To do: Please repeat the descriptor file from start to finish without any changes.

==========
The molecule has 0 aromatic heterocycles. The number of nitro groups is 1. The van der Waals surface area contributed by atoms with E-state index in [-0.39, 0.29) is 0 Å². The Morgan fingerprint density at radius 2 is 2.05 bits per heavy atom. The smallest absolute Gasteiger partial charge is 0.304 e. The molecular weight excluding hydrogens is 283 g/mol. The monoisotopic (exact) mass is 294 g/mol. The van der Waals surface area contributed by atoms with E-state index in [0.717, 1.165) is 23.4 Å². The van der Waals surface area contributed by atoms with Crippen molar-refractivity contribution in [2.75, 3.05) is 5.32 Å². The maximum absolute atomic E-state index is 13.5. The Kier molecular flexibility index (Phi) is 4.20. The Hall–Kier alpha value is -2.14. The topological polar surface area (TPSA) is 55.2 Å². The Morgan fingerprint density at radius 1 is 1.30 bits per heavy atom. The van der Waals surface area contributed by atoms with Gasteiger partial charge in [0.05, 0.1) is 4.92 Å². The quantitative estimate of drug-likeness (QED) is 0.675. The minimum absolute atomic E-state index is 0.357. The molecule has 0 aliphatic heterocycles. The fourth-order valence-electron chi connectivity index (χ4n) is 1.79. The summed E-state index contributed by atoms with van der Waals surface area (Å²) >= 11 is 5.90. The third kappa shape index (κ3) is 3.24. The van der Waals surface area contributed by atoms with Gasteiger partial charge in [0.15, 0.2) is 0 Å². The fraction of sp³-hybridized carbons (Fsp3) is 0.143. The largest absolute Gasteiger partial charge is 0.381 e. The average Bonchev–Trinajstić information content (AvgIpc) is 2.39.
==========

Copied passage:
The molecule has 0 aromatic heterocycles. The number of nitro groups is 1. The van der Waals surface area contributed by atoms with E-state index in [-0.39, 0.29) is 0 Å². The Morgan fingerprint density at radius 2 is 2.05 bits per heavy atom. The smallest absolute Gasteiger partial charge is 0.304 e. The molecular weight excluding hydrogens is 283 g/mol. The monoisotopic (exact) mass is 294 g/mol. The van der Waals surface area contributed by atoms with E-state index in [0.717, 1.165) is 23.4 Å². The van der Waals surface area contributed by atoms with Crippen molar-refractivity contribution in [2.75, 3.05) is 5.32 Å². The maximum absolute atomic E-state index is 13.5. The Kier molecular flexibility index (Phi) is 4.20. The Hall–Kier alpha value is -2.14. The topological polar surface area (TPSA) is 55.2 Å². The Morgan fingerprint density at radius 1 is 1.30 bits per heavy atom. The van der Waals surface area contributed by atoms with Gasteiger partial charge in [0.05, 0.1) is 4.92 Å². The quantitative estimate of drug-likeness (QED) is 0.675. The minimum absolute atomic E-state index is 0.357. The molecule has 0 aliphatic heterocycles. The fourth-order valence-electron chi connectivity index (χ4n) is 1.79. The summed E-state index contributed by atoms with van der Waals surface area (Å²) >= 11 is 5.90. The third kappa shape index (κ3) is 3.24. The van der Waals surface area contributed by atoms with Gasteiger partial charge in [0.15, 0.2) is 0 Å². The fraction of sp³-hybridized carbons (Fsp3) is 0.143. The largest absolute Gasteiger partial charge is 0.381 e. The average Bonchev–Trinajstić information content (AvgIpc) is 2.39.